PRESS RELEASE der ERFA: 4th Railway Package – Governance Input Paper on “cooperation agreements”
“Cooperation agreements” perpetuate monopolies in European rail
Recent discussions within Transport Council working groups have included the idea of allowing co-operation agreements or alliances between an infrastructure manager (IM) and one or more railway undertakings (RUs). It is not yet entirely clear what is the purpose, scope or limitations on such agreements, and the benefits, if any. ERFA is concerned that cooperation agreements could be used as a tool for discrimination against new entrants and draws attention instead to the coordination committees already proposed in the 4th railway package, and which would ensure effective collaboration between all users of the rail network. ERFA reiterates its view that for a competitive rail sector, the rail network should be developed for the benefit of all rail users, and not only in the interests of one or other RU.
Coordination and communications are necessary…..
ERFA supports initiatives to make infrastructure managers more customer-orientated, and an important step in this direction is ensuring coordination between the various actors in the railway through the Coordination Committees already proposed in Article 7d of the draft Directive for governance.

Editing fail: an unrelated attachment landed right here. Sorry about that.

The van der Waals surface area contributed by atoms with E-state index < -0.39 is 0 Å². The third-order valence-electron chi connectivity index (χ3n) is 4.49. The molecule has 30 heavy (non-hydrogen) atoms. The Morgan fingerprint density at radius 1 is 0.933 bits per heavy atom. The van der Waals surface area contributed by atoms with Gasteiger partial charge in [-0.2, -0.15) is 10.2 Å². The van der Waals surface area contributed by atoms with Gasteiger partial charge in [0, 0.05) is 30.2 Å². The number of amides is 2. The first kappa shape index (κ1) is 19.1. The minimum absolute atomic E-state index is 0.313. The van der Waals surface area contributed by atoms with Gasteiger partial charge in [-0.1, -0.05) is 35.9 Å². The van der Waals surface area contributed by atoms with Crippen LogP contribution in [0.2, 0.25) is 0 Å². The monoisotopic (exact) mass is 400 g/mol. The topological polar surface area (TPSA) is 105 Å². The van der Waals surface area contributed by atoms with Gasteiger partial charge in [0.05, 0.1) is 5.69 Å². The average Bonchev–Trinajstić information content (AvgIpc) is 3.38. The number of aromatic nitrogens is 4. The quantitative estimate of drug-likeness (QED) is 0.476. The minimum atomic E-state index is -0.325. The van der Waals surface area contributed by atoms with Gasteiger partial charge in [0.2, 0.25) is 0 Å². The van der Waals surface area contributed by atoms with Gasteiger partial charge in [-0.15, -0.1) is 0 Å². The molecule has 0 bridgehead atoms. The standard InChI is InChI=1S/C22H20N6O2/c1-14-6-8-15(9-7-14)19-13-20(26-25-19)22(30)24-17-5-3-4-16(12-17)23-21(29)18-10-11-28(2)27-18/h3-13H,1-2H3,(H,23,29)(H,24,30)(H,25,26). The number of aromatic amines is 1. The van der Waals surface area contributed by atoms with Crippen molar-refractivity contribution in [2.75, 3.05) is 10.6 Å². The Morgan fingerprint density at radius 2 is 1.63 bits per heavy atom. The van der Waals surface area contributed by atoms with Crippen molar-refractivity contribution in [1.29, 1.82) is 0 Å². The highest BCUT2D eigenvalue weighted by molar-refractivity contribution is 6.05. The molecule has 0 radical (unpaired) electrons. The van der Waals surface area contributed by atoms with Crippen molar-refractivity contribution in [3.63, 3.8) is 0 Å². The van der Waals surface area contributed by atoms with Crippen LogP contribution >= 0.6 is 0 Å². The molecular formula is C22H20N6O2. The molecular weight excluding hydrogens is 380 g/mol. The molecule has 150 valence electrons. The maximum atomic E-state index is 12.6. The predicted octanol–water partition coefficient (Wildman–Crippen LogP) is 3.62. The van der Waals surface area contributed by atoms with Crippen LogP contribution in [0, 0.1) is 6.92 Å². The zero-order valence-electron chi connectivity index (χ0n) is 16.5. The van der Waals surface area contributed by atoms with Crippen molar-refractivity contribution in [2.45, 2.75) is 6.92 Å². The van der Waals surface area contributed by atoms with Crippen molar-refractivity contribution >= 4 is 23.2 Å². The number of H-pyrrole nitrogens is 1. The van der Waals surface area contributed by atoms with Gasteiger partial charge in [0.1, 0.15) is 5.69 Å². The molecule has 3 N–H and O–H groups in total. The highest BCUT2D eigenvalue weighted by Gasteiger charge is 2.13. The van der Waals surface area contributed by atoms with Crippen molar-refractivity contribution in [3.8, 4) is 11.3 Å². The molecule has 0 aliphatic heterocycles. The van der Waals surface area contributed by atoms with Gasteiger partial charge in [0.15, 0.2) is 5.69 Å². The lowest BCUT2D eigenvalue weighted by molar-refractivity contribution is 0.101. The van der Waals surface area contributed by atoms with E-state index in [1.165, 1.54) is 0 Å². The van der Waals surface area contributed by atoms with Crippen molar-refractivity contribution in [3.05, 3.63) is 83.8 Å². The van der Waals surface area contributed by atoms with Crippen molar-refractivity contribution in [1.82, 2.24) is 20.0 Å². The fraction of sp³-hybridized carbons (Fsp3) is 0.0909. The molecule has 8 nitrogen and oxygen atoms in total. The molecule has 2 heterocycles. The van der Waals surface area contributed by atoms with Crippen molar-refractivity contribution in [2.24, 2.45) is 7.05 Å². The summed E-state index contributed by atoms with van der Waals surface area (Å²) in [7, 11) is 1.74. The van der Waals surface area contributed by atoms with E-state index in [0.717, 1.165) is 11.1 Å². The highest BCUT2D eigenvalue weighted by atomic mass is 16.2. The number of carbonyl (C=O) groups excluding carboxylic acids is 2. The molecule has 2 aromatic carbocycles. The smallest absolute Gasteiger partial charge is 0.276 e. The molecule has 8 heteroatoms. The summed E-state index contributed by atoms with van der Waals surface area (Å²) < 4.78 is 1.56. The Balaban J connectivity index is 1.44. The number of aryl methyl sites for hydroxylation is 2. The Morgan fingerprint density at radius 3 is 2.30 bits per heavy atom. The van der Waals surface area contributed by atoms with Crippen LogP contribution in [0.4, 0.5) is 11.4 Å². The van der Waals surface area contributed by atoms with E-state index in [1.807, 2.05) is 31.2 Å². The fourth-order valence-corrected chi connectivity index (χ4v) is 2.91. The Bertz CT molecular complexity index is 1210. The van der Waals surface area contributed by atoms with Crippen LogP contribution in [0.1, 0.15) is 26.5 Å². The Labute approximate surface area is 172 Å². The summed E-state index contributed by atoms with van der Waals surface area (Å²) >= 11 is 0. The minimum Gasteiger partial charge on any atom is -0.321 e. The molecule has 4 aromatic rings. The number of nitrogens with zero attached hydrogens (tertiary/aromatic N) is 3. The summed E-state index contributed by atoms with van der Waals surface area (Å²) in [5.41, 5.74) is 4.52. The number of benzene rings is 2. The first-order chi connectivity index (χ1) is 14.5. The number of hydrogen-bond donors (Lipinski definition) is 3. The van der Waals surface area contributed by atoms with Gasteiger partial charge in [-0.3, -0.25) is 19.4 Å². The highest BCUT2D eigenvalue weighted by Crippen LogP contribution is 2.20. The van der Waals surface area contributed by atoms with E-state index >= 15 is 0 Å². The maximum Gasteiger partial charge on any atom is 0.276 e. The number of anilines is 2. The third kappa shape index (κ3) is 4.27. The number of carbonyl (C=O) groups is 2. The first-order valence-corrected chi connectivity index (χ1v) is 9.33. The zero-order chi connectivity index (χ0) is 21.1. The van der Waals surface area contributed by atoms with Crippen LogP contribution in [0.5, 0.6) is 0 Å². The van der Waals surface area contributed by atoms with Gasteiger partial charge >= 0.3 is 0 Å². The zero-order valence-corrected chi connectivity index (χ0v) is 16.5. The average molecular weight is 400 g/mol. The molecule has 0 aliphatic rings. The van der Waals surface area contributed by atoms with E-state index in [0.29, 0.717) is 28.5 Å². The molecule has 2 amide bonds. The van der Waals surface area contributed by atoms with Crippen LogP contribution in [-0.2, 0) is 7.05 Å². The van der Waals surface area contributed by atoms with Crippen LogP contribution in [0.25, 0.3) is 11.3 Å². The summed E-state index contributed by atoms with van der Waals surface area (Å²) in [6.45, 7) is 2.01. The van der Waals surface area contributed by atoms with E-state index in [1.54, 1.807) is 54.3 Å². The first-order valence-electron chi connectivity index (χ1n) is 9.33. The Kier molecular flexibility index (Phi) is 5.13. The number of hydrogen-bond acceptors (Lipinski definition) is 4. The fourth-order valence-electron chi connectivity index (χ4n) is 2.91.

For example, this should require IMs to consult all RUs about timetables, and closing tracks for maintenance. At present, some IMs are often accused of closing tracks at times to give their own RU a commercial advantage over independent ones. There are many examples of this in France. For these Coordination Committees to work, they must be open to all RUs on an equal basis.
…..but “cooperation agreements” cause market distortion
However, a ‘cooperation agreement’ or ‘alliance’ between an IM and one or more RUs can cause a major distortion of the market. It may sound useful to have an agreement between an IM and an RU on a specific project but, looking into the detail, there are likely to be problems. For example, where an RU may wish a part of the network to be upgraded, is prepared to contribute financially in return for special low access charges to compensate for the contribution. This could be to the detriment of other RUs operating on the same line who may not have wanted or needed the upgrade but might effectively be paying more than the first IM who had contributed to the capital cost.
Another example might be an agreement between IM and one RU to receive priority access to a congested part of the network. Such an agreement would clearly have an adverse effect on other RUs. In either case, if the IM and RU are part of the holding structure, even with properly functioning Chinese walls and comprehensive independent regulation, the risks of creating an unfair advantage to those who are not party to a cooperation agreement are too great.
The UK experience